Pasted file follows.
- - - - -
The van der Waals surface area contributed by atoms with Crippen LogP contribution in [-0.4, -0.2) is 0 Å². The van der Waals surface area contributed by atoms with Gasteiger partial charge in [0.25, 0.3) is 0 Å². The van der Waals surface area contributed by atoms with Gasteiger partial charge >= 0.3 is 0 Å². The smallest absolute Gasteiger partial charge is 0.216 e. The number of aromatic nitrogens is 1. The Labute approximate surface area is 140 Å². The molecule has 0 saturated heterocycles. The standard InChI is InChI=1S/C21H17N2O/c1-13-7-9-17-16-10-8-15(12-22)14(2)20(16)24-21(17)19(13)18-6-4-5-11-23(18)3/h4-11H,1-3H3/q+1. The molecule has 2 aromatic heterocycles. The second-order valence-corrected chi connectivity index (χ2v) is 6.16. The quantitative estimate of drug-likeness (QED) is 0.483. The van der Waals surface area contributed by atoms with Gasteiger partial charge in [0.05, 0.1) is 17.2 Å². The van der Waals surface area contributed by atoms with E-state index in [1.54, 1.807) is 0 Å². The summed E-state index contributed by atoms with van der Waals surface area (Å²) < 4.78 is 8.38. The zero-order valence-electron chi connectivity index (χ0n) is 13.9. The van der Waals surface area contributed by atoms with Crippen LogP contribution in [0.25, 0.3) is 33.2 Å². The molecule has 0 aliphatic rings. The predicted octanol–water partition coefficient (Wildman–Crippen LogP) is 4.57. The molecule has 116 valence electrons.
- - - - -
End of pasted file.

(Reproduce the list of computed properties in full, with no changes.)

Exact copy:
The van der Waals surface area contributed by atoms with Crippen LogP contribution in [-0.4, -0.2) is 0 Å². The van der Waals surface area contributed by atoms with Gasteiger partial charge in [0.25, 0.3) is 0 Å². The van der Waals surface area contributed by atoms with Gasteiger partial charge >= 0.3 is 0 Å². The smallest absolute Gasteiger partial charge is 0.216 e. The number of aromatic nitrogens is 1. The Labute approximate surface area is 140 Å². The molecule has 0 saturated heterocycles. The standard InChI is InChI=1S/C21H17N2O/c1-13-7-9-17-16-10-8-15(12-22)14(2)20(16)24-21(17)19(13)18-6-4-5-11-23(18)3/h4-11H,1-3H3/q+1. The molecule has 2 aromatic heterocycles. The second-order valence-corrected chi connectivity index (χ2v) is 6.16. The quantitative estimate of drug-likeness (QED) is 0.483. The van der Waals surface area contributed by atoms with Gasteiger partial charge in [0.05, 0.1) is 17.2 Å². The van der Waals surface area contributed by atoms with E-state index in [1.54, 1.807) is 0 Å². The summed E-state index contributed by atoms with van der Waals surface area (Å²) < 4.78 is 8.38. The zero-order valence-electron chi connectivity index (χ0n) is 13.9. The van der Waals surface area contributed by atoms with Crippen LogP contribution in [0.25, 0.3) is 33.2 Å². The molecule has 0 aliphatic rings. The predicted octanol–water partition coefficient (Wildman–Crippen LogP) is 4.57. The molecule has 116 valence electrons.